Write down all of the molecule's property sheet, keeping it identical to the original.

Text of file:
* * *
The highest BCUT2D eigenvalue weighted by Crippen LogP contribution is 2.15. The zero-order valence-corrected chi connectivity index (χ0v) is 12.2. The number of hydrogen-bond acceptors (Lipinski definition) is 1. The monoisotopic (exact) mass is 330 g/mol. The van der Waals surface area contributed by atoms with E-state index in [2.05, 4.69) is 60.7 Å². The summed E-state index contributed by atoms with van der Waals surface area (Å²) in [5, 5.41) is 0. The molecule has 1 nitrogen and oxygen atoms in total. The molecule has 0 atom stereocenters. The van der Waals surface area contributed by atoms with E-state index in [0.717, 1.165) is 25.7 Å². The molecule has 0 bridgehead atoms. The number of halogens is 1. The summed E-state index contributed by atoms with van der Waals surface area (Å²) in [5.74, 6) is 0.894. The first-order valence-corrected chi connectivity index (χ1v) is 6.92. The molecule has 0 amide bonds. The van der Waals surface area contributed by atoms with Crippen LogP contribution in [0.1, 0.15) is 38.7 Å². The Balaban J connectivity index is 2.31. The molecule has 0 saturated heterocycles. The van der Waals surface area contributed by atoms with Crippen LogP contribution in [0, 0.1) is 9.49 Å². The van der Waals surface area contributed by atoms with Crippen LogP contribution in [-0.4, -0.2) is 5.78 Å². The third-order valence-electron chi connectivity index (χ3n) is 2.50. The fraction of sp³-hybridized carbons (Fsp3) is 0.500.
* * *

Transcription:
The highest BCUT2D eigenvalue weighted by Crippen LogP contribution is 2.15. The zero-order valence-corrected chi connectivity index (χ0v) is 12.2. The number of hydrogen-bond acceptors (Lipinski definition) is 1. The monoisotopic (exact) mass is 330 g/mol. The van der Waals surface area contributed by atoms with E-state index in [2.05, 4.69) is 60.7 Å². The summed E-state index contributed by atoms with van der Waals surface area (Å²) in [5, 5.41) is 0. The molecule has 1 nitrogen and oxygen atoms in total. The molecule has 0 atom stereocenters. The van der Waals surface area contributed by atoms with E-state index in [0.717, 1.165) is 25.7 Å². The molecule has 0 bridgehead atoms. The number of halogens is 1. The summed E-state index contributed by atoms with van der Waals surface area (Å²) in [5.74, 6) is 0.894. The first-order valence-corrected chi connectivity index (χ1v) is 6.92. The molecule has 0 amide bonds. The van der Waals surface area contributed by atoms with Crippen LogP contribution in [0.1, 0.15) is 38.7 Å². The Balaban J connectivity index is 2.31. The molecule has 0 saturated heterocycles. The van der Waals surface area contributed by atoms with Crippen LogP contribution in [0, 0.1) is 9.49 Å². The van der Waals surface area contributed by atoms with Crippen LogP contribution in [-0.4, -0.2) is 5.78 Å². The third-order valence-electron chi connectivity index (χ3n) is 2.50. The fraction of sp³-hybridized carbons (Fsp3) is 0.500.